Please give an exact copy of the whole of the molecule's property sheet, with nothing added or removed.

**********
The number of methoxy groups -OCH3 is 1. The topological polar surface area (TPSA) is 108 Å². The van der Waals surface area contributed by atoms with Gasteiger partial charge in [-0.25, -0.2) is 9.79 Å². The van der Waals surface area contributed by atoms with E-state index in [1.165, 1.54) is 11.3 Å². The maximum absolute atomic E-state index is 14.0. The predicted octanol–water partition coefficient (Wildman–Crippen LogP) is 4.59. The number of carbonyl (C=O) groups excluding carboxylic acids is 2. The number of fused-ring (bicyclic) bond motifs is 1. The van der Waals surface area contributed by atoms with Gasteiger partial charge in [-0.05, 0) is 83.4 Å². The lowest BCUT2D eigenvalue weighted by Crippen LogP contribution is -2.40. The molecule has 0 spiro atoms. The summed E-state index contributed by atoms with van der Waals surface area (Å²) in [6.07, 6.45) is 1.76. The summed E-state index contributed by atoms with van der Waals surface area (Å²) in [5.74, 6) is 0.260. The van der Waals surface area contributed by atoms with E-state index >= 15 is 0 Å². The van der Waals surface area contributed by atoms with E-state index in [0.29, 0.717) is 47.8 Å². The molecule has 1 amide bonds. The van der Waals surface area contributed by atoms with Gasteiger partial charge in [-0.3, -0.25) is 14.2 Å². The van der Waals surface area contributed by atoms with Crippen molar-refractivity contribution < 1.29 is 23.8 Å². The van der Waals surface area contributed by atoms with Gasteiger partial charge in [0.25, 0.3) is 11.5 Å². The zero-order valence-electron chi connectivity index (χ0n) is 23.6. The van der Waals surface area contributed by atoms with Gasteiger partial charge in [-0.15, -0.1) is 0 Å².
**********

The number of methoxy groups -OCH3 is 1. The topological polar surface area (TPSA) is 108 Å². The van der Waals surface area contributed by atoms with Gasteiger partial charge in [-0.25, -0.2) is 9.79 Å². The van der Waals surface area contributed by atoms with E-state index in [1.165, 1.54) is 11.3 Å². The maximum absolute atomic E-state index is 14.0. The predicted octanol–water partition coefficient (Wildman–Crippen LogP) is 4.59. The number of carbonyl (C=O) groups excluding carboxylic acids is 2. The number of fused-ring (bicyclic) bond motifs is 1. The van der Waals surface area contributed by atoms with Gasteiger partial charge in [-0.05, 0) is 83.4 Å². The lowest BCUT2D eigenvalue weighted by Crippen LogP contribution is -2.40. The molecule has 0 spiro atoms. The summed E-state index contributed by atoms with van der Waals surface area (Å²) in [6.07, 6.45) is 1.76. The summed E-state index contributed by atoms with van der Waals surface area (Å²) in [5.74, 6) is 0.260. The van der Waals surface area contributed by atoms with E-state index >= 15 is 0 Å². The van der Waals surface area contributed by atoms with E-state index in [0.29, 0.717) is 47.8 Å². The molecule has 1 amide bonds. The van der Waals surface area contributed by atoms with Gasteiger partial charge in [-0.3, -0.25) is 14.2 Å². The van der Waals surface area contributed by atoms with Crippen molar-refractivity contribution < 1.29 is 23.8 Å². The van der Waals surface area contributed by atoms with Gasteiger partial charge in [0.25, 0.3) is 11.5 Å². The zero-order valence-electron chi connectivity index (χ0n) is 23.6. The van der Waals surface area contributed by atoms with Gasteiger partial charge in [-0.15, -0.1) is 0 Å².